When we hear the word "fungi", - it's not surprising to think of unpleasant images like wood rot, spoiled food, and even athlete's foot! Fungi might be "strange", but they are unique organisms vital to the planet's development.
Though often associated with plants, they are closer to animals in terms of behavior. They are their own kingdom - not part of the animal or plant kingdom. Scientists estimate that there are between six to eight million species of fungi, with only about 1% identified. Fungi are found everywhere, from the Arctic to the tropics, the highest mountains, to deep within the Earth.
The word "fungi" means "to rot" in Latin because many species of fungi are decomposers, breaking down all things organic: plants, animals, even rocks, soil, and sand. Though they don't move, have no legs, etc., they are motivated by hunger and are constantly looking for food. Fungi played a significant role in the forming of terrestrial life - basically due to their insatiable appetite. A billion years ago, the ice age was ending, and Earth was barren and empty with all life in the water. When the first microbes “stepped foot” on land, some of them were fungi that survived on land by mining minerals from rocks - eating the rocks and turning them into soil.
As time went on, fungi made alliances with other organisms, constantly spreading and slowly adding life to the planet. Fungi also released oxygen and took part in changing the planet's atmosphere due to symbiotic relationships with liverworts - the world's oldest plants. To bring home the resiliency of fungi, they have survived many planet-altering events such as ice ages, asteroid collisions, and more.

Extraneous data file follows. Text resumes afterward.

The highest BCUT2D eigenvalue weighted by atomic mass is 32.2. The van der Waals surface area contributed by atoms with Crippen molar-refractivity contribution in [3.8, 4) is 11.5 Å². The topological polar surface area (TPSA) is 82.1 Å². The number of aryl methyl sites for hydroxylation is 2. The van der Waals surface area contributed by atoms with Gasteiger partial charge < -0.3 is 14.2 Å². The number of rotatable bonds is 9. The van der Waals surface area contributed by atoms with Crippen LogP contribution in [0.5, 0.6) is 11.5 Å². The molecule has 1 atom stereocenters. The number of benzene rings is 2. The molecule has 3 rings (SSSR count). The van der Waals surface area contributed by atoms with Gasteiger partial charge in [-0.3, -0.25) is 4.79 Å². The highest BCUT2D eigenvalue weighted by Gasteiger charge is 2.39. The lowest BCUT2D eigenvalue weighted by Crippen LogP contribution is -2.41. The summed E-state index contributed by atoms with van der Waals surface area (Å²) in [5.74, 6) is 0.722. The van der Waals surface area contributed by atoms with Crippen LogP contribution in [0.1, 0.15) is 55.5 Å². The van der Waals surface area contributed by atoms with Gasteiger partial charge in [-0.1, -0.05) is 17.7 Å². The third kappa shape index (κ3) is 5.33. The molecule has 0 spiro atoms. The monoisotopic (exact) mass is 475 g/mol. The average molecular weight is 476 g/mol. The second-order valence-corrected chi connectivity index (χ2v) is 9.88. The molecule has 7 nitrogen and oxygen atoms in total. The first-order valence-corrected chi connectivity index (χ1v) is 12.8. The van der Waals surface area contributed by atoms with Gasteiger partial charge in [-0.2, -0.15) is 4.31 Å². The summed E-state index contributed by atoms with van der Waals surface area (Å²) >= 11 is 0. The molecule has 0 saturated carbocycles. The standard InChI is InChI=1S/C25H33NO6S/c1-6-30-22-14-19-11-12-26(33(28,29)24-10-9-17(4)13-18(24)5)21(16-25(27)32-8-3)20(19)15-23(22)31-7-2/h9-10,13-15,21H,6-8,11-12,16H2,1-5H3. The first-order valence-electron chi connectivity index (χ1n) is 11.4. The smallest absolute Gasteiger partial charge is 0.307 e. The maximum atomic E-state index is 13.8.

In the modern world, fungi make up ingredients for various life-saving medicines, including antibiotics, while other species speed up compost. Fungi can break down and recycle almost anything in nature, making them particularly useful in bioremediation, the process of using living organisms to break down environmental contaminants. Scientists are also using fungi to develop new ways of developing bio-based substitutes for plastics, paper, fabrics, and even medicines.
Of course, fungi can be hazardous and lethal. They can infect cold-blooded animals such as reptiles to devastating effects. Humans have been lucky so far since only a few fungi species can survive our body temperature of 37º.
However, with global warming and impending climate change, the world is drier and warmer. Soil - home of many fungi - dries up faster transforming into dust that people can inhale, increasing the chances of fungus entering our bodies. It is imperative to delve deeper into our relationships with fungi now more than ever. They're the ones that keep bringing life back to Earth after every major disaster, and yep, they can quickly kill us off too.
Fungi can be difficult to study as they are so diverse and can be hard to identify. However, scientists worldwide are working to understand these organisms better and find ways they can benefit people even more.
Directed by: Annamaria Talas, Simon Nasht
Lots of interesting information, but a little too "gee whizy" (i.e. emphasis on entertainment). Also, the relentless focus on how fungi could help or harm our species is a tad anthropocentric, don't you think? Overall, impressed by the knowledge conveyed, but very disappointed by the presentation.
Absolutely fascinating! Are you aware that this video appears to have been flipped to its mirror image .... so that the writing within it cannot easily be read?
That's the #1 way to avoid tripping most copyright detection algorithms.
You know less than 1% about Fungi yet you "know " they are one billion years old . You do not know what is under your feet ..but you claim you "know" what happened one billion years ago. You claim you "know " what processes occured one billion years ago. See why I doubt your " smug knowledge" of one billion years ago !